August 31 2015 Latest news:
By Lauren Rogers
Friday, August 22, 2014
Holidaymakers could soon be spending a night inside Great Yarmouth’s ancient town wall as plans to restore a medieval tower move forward.
Great Yarmouth Preservation Trust is now seeking planning permission to refurbish the town’s centuries-old South East tower, one of several imposing brick towers dotted along Yarmouth’s 14th century town wall.
English Heritage has already agreed to the conversion of the Scheduled Ancient Monument which dates bakc to the 14th century and if planning permission is approved, work should start in the coming months.
The five-storey South East tower, close to the Potteries Museum in Blackfriars Road, needs overhauling to become a holiday home but the sympathetic work would not alter the character of the building, according to planners.
The tower has barely changed in seven centuries – it still features original arrow-slits, a stone basement well, and a balcony offering views across historic Yarmouth to the seafront. It is also set in one of the best-preserved sections of the wall.
The conversion would take about three months and see a living room installed on the top floor, a kitchen on the fourth, bedrooms on the third and ground and a bathroom in the sub-basement.
Features set to be repaired include the lime washed walls and a stone gargoyle.
And if the quirky accommodation proves popular, Great Yarmouth Borough Council, which owns 10 of the 11 surviving towers, hopes to continue to work with the trust to convert some of the others, seven of which have remained largely intact and are currently unoccupied.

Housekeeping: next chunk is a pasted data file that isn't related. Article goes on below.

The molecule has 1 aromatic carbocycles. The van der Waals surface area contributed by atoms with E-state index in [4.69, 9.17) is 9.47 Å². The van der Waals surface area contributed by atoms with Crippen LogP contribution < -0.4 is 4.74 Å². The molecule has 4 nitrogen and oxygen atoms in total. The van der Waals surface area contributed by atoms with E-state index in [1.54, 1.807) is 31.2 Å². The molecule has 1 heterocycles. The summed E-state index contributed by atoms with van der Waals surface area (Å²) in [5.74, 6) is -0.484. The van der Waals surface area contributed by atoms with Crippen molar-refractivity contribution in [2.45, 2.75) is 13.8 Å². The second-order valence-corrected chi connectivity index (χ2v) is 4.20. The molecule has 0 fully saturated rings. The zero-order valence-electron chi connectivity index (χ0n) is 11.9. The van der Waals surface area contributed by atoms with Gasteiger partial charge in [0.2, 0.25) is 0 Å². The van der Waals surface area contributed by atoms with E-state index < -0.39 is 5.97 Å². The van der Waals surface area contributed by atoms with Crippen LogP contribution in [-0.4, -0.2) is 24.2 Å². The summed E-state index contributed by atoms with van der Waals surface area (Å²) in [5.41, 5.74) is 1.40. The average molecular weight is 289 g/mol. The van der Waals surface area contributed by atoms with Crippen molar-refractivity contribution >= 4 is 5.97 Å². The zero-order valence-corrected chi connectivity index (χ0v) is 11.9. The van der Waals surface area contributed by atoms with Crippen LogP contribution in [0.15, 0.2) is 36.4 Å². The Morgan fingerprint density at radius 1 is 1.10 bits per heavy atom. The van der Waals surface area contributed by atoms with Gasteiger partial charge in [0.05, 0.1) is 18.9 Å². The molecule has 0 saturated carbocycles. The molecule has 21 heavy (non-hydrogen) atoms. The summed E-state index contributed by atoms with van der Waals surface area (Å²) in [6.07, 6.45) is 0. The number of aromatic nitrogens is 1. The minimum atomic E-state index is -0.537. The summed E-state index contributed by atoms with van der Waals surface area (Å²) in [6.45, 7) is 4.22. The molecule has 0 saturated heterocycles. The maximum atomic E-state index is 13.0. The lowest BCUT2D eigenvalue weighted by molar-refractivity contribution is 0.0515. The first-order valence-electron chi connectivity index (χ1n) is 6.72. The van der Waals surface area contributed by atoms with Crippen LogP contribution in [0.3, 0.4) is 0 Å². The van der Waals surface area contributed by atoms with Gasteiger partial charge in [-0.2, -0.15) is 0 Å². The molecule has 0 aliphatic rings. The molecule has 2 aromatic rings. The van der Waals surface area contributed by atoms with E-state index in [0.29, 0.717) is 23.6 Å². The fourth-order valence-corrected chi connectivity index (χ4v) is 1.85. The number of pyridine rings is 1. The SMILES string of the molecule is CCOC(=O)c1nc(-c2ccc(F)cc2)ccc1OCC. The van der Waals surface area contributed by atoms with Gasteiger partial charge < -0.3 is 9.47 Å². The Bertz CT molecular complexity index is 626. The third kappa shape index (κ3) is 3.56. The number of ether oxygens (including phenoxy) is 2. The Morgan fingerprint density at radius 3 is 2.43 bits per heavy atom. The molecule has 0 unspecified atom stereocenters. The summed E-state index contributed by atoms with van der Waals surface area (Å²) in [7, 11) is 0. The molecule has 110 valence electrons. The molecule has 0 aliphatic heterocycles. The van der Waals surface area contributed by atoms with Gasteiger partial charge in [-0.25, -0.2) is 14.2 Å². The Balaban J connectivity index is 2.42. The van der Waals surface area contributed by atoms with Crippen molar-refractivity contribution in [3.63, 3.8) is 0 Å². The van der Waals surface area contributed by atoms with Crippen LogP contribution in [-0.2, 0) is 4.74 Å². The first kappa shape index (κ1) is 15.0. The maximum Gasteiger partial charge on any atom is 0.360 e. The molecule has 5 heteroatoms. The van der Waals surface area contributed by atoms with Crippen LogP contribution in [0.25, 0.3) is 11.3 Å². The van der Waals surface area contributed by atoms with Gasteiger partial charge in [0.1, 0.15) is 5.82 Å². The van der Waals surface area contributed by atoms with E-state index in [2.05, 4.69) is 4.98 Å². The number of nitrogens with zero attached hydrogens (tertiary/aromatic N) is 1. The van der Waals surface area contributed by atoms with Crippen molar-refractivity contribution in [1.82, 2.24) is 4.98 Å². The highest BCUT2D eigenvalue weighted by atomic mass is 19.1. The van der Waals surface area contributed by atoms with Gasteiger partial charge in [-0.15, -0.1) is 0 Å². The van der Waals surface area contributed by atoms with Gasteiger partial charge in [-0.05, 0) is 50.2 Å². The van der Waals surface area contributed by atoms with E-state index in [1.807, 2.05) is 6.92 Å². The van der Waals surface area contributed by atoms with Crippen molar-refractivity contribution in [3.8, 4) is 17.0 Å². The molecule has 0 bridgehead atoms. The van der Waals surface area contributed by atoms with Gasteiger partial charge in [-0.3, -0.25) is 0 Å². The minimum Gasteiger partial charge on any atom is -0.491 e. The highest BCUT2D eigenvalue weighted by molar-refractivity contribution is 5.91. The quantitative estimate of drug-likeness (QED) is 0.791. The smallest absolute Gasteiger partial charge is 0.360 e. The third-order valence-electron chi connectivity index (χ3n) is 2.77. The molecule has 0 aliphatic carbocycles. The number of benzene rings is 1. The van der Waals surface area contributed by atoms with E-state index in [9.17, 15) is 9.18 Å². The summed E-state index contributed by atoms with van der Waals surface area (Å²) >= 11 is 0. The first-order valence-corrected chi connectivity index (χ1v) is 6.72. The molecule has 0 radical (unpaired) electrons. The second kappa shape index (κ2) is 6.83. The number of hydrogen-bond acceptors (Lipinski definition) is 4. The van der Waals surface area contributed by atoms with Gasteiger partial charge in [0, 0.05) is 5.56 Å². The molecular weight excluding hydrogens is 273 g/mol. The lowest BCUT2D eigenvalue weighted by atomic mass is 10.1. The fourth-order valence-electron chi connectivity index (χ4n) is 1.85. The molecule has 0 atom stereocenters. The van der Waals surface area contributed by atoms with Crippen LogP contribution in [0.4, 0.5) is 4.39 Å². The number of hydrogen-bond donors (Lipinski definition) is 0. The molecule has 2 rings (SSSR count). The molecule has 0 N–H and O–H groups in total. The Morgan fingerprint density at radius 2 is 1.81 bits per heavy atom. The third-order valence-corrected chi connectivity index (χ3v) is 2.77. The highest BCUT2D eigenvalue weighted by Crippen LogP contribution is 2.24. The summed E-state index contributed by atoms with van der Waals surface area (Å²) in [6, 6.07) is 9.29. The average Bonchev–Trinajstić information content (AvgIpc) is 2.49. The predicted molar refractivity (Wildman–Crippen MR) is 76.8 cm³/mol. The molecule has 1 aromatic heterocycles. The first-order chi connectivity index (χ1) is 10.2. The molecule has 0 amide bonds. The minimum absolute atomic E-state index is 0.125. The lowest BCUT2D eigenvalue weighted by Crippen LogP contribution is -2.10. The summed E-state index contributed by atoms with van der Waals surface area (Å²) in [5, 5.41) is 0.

Bernard Williamson, chairman of the Yarmouth preservation trust, said: “This first tower conversion is a hugely exciting project, which would bring some of the borough’s medieval heritage back into use, further broaden the tourism offer, support the local economy and generate extra funds to help maintain the wall itself.
The wall, often described by experts as the second best preserved medieval town wall in England after York, dates back to 1261.
It took years to complete – the main work was finished in 1346 but continued until about 1400. The fortification, which was last manned during the English Civil War, was more than 23 feet high and 2,280 yards long, with 10 gates and 16 towers.
The borough council has earmarked about £100,000 to convert the five-storey south east tower, which was constructed during the 14th century and has been deemed as being most at-risk, followed by the north west tower near the White Swan pub.
“The ethos of the proposed fit-out is very light-touch, preserving the historic charm and character for holidaymakers. Little of the historic fabric would be altered.”
Paul Pitcher, managing director of appointed contractor Wellington, added that the project needed “a combination of modern construction techniques and a real feel for local heritage”.
The council will make a decision on the planning application in the next few months.